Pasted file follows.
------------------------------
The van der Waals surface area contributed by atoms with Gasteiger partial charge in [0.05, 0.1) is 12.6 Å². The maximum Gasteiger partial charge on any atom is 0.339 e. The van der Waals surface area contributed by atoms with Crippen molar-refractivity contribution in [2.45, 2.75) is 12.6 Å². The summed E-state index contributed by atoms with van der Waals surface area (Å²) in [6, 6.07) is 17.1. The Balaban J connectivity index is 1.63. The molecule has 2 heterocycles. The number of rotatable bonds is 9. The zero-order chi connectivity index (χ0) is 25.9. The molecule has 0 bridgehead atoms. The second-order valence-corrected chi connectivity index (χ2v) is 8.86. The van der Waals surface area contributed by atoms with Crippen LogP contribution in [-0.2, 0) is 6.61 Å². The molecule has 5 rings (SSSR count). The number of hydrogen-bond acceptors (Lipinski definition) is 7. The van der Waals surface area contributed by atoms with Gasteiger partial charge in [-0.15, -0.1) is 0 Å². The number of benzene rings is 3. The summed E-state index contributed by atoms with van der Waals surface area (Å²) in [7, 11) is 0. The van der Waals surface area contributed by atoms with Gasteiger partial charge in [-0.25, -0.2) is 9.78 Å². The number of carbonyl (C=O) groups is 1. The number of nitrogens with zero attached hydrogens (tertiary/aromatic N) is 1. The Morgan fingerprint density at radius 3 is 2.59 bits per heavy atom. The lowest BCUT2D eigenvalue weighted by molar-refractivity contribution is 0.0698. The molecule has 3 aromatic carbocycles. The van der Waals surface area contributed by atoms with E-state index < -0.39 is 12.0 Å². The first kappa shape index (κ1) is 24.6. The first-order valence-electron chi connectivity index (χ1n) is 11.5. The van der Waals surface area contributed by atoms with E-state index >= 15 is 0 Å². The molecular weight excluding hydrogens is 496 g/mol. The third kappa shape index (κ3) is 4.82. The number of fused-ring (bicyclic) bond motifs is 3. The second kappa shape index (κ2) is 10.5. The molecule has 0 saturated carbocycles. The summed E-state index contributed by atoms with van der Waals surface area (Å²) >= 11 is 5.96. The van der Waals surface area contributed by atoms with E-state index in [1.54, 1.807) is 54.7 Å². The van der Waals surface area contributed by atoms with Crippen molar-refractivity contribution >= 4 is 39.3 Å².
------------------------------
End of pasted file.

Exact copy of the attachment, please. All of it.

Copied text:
The van der Waals surface area contributed by atoms with Gasteiger partial charge in [0.05, 0.1) is 12.6 Å². The maximum Gasteiger partial charge on any atom is 0.339 e. The van der Waals surface area contributed by atoms with Crippen molar-refractivity contribution in [2.45, 2.75) is 12.6 Å². The summed E-state index contributed by atoms with van der Waals surface area (Å²) in [6, 6.07) is 17.1. The Balaban J connectivity index is 1.63. The molecule has 2 heterocycles. The number of rotatable bonds is 9. The zero-order chi connectivity index (χ0) is 25.9. The molecule has 0 bridgehead atoms. The second-order valence-corrected chi connectivity index (χ2v) is 8.86. The van der Waals surface area contributed by atoms with Crippen LogP contribution in [-0.2, 0) is 6.61 Å². The molecule has 5 rings (SSSR count). The number of hydrogen-bond acceptors (Lipinski definition) is 7. The van der Waals surface area contributed by atoms with Gasteiger partial charge in [-0.15, -0.1) is 0 Å². The number of benzene rings is 3. The summed E-state index contributed by atoms with van der Waals surface area (Å²) in [7, 11) is 0. The van der Waals surface area contributed by atoms with Gasteiger partial charge in [-0.25, -0.2) is 9.78 Å². The number of carbonyl (C=O) groups is 1. The number of nitrogens with zero attached hydrogens (tertiary/aromatic N) is 1. The Morgan fingerprint density at radius 3 is 2.59 bits per heavy atom. The lowest BCUT2D eigenvalue weighted by molar-refractivity contribution is 0.0698. The molecule has 3 aromatic carbocycles. The van der Waals surface area contributed by atoms with E-state index < -0.39 is 12.0 Å². The first kappa shape index (κ1) is 24.6. The first-order valence-electron chi connectivity index (χ1n) is 11.5. The van der Waals surface area contributed by atoms with E-state index >= 15 is 0 Å². The molecular weight excluding hydrogens is 496 g/mol. The third kappa shape index (κ3) is 4.82. The number of fused-ring (bicyclic) bond motifs is 3. The second kappa shape index (κ2) is 10.5. The molecule has 0 saturated carbocycles. The summed E-state index contributed by atoms with van der Waals surface area (Å²) >= 11 is 5.96. The van der Waals surface area contributed by atoms with E-state index in [1.54, 1.807) is 54.7 Å². The van der Waals surface area contributed by atoms with Crippen molar-refractivity contribution >= 4 is 39.3 Å².